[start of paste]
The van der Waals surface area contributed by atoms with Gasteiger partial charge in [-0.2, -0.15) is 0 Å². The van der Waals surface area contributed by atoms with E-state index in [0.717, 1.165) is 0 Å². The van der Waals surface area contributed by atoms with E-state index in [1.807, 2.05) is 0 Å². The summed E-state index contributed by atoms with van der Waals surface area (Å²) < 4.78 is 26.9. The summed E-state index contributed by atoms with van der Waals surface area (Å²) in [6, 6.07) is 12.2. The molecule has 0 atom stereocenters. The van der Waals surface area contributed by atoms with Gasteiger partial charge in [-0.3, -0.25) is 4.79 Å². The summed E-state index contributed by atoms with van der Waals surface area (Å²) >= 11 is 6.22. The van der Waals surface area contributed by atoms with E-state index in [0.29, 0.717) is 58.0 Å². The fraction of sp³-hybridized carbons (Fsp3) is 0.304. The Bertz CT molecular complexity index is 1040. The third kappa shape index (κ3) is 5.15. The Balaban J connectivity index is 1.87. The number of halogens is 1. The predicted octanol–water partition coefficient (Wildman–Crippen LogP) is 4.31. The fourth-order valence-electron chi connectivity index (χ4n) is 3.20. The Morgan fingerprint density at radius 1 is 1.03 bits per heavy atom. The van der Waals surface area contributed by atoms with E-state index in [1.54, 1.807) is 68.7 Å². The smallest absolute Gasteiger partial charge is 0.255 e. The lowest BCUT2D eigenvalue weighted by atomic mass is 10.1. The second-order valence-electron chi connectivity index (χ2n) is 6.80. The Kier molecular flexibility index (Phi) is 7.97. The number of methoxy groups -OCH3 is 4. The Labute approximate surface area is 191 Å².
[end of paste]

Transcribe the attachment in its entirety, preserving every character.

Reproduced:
The van der Waals surface area contributed by atoms with Gasteiger partial charge in [-0.2, -0.15) is 0 Å². The van der Waals surface area contributed by atoms with E-state index in [0.717, 1.165) is 0 Å². The van der Waals surface area contributed by atoms with E-state index in [1.807, 2.05) is 0 Å². The summed E-state index contributed by atoms with van der Waals surface area (Å²) < 4.78 is 26.9. The summed E-state index contributed by atoms with van der Waals surface area (Å²) in [6, 6.07) is 12.2. The molecule has 0 atom stereocenters. The van der Waals surface area contributed by atoms with Gasteiger partial charge in [-0.3, -0.25) is 4.79 Å². The summed E-state index contributed by atoms with van der Waals surface area (Å²) >= 11 is 6.22. The van der Waals surface area contributed by atoms with E-state index in [0.29, 0.717) is 58.0 Å². The fraction of sp³-hybridized carbons (Fsp3) is 0.304. The Bertz CT molecular complexity index is 1040. The third kappa shape index (κ3) is 5.15. The Balaban J connectivity index is 1.87. The number of halogens is 1. The predicted octanol–water partition coefficient (Wildman–Crippen LogP) is 4.31. The fourth-order valence-electron chi connectivity index (χ4n) is 3.20. The Morgan fingerprint density at radius 1 is 1.03 bits per heavy atom. The van der Waals surface area contributed by atoms with E-state index in [1.54, 1.807) is 68.7 Å². The smallest absolute Gasteiger partial charge is 0.255 e. The lowest BCUT2D eigenvalue weighted by atomic mass is 10.1. The second-order valence-electron chi connectivity index (χ2n) is 6.80. The Kier molecular flexibility index (Phi) is 7.97. The number of methoxy groups -OCH3 is 4. The Labute approximate surface area is 191 Å².